Mark S. Doss returned to his hometown last weekend for a Friday evening concert with The Singers’ Club, who joined with The Music Settlement to present the bass-baritone in a second event on Sunday afternoon. His solo recital on December 9 in Glick Recital Hall was offered as part of the Settlement’s ongoing centennial celebrations.
Now an international opera star who has performed fifty-five roles in more than sixty houses, Doss only began studying voice at the age of 21 after he went off to seminary in Indiana. Friends, colleagues and fans packed the L-shaped recital hall on Sunday to hear Doss sing art songs, opera arias, two cantatas with instruments and a set of spirituals with the expert collaboration of pianist Jerry Maddox.
Mark S. Doss has the kind of voice you could listen to for hours. Whether the music calls for a strong and focused or a floated and velvety sound, his timbre is consistent from the top to the bottom of his range, and he infuses each piece with dramatic character, not so much singing to his audience as drawing them in to a meaningful, temporary world. If he sometimes seemed to be projecting to the back seats at the Vienna State Opera instead of singing in a big living room at The Settlement, it was enthralling to experience the power of his voice in a much smaller space.
Although he’s most engaging in operatic selections — Die Frist ist um from Wagner’s Der fliegender Holländer, and Son lo spirito from Boito’s Mefistofele — Doss also created dramatic scenes from Ravel’s Chansons de Don Quichotte à Dulcinée and a set of Russian songs by Gliinka (Nochnoi Smotr, Midnight Review), Tchaikovsky (Nyet Tolko Tot, None but the Lonely Heart) and Mussorgsky (Pesnja Mefistofelja, Song of the Flea). His lyrical singing of the Tchaikovsky chestnut was gorgeous, and his acting in the two Mephistopheles songs was hilarious. Maddox did fine work both with orchestral reductions and original piano parts, though his contributions were muted by a fully closed piano lid.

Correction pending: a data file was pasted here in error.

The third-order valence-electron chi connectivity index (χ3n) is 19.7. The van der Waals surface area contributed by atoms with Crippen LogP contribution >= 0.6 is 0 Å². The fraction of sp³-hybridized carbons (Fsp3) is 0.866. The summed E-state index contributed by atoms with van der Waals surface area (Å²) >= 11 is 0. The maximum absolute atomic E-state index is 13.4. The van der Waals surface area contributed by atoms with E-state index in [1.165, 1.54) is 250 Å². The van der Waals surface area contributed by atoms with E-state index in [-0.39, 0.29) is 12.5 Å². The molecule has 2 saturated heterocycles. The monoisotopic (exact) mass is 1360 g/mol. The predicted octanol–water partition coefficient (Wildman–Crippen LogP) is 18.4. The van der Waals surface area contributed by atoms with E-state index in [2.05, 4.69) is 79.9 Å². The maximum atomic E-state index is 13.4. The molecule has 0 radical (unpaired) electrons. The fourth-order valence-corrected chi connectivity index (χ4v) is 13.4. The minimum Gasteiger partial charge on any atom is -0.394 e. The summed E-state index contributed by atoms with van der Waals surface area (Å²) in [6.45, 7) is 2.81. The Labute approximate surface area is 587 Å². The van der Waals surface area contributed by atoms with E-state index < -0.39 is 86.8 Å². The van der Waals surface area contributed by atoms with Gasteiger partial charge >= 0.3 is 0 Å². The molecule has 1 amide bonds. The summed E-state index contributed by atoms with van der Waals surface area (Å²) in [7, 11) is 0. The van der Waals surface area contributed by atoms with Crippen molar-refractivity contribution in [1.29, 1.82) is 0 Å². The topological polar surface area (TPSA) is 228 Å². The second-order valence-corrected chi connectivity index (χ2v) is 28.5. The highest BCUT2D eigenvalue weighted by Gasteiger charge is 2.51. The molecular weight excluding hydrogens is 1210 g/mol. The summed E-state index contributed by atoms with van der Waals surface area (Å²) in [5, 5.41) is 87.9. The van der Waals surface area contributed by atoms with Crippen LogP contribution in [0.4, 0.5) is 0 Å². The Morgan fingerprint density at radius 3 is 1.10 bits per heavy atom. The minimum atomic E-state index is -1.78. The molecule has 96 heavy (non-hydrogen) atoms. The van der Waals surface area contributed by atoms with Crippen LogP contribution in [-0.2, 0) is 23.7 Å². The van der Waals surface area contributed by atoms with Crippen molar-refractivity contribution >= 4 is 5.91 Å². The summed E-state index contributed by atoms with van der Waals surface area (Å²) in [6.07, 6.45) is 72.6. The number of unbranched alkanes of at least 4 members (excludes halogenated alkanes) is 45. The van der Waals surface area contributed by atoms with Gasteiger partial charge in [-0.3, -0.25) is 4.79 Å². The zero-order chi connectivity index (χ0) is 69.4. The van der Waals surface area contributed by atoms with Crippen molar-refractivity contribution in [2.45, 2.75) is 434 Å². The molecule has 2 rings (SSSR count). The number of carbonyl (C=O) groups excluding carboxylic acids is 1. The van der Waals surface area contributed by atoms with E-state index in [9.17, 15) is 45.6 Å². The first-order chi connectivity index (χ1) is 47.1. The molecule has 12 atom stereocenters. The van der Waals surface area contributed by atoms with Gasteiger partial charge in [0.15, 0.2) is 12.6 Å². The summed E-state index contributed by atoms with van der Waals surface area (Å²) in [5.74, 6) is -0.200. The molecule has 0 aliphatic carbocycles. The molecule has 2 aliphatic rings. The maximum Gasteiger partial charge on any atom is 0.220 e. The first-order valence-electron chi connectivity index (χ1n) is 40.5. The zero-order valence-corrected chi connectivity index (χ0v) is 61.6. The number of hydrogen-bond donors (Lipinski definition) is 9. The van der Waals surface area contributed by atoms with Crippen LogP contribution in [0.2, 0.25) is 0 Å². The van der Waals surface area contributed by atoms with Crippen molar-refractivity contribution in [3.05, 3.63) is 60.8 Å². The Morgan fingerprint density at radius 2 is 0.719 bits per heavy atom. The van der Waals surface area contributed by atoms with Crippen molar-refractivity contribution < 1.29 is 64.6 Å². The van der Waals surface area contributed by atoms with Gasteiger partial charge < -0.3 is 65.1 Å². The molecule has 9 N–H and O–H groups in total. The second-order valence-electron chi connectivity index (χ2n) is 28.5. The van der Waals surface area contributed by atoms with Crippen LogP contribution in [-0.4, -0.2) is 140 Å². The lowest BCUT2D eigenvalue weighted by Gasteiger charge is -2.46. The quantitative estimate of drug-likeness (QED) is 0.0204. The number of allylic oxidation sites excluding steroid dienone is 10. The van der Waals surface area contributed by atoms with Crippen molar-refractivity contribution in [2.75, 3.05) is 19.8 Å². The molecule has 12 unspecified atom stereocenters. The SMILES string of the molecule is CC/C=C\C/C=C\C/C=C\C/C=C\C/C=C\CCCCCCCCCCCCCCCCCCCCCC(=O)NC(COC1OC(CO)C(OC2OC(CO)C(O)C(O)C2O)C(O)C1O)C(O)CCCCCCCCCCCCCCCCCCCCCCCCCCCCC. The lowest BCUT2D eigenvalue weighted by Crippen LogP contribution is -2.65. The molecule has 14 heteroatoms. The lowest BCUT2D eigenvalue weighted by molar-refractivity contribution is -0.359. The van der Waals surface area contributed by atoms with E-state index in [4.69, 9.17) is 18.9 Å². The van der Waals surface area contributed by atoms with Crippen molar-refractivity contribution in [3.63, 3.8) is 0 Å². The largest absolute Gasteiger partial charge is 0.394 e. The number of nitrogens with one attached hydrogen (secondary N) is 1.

Composer H. Leslie Adams was in the audience to hear three selections from his Nightsongs, the Prayer (Langston Hughes), Heart of a Woman (Georgia Douglas Johnson) and Night Song (Clarissa Scott Delany), attractive, lyrical pieces in a French romantic style. Though he consulted a crib sheet in his palm from time to time, Doss proclaimed their texts with great sensitivity.
An ensemble of Music Settlement faculty and guests joined the singer for two extended works during the concert. Violinists Natalie Lin and Gerald Harris, violist Courtney Bonifant and cellist Rachel Bernstein skillfully set up the seaside ambiance for Samuel Barber’s Dover Beach (poem by Matthew Arnold). Doss, singing from within the ensemble, floated elegant phrases over the undulating strings and projected the message of the poem with clarity and deep understanding.
The afternoon began with J.S. Bach’s solo cantata, Ich habe genug, featuring oboist Andrea Brennan Hoy with the string ensemble. Alas, here Doss got off to a rocky start. Looking uncomfortable and with his head buried in the score, he punched out melodic lines, clipped phrases, sang wrong notes, and at one point got lost. It’s risky to perform this work without a conductor but the ensemble did a fine job of holding the tricky instrumental textures together. Hoy finely shaped her ornate oboe lines.
At the other end of the afternoon, Doss closed his recital with Christmas spirituals arranged by Mark Hayes which gave him the opportunity to show off his impressive high notes. Those provided thrilling, full-voiced climaxes to three well-known and brilliantly presented traditional songs, and the audience rose to its feet in a rousing ovation.
Published on ClevelandClassical.com December 11, 2012
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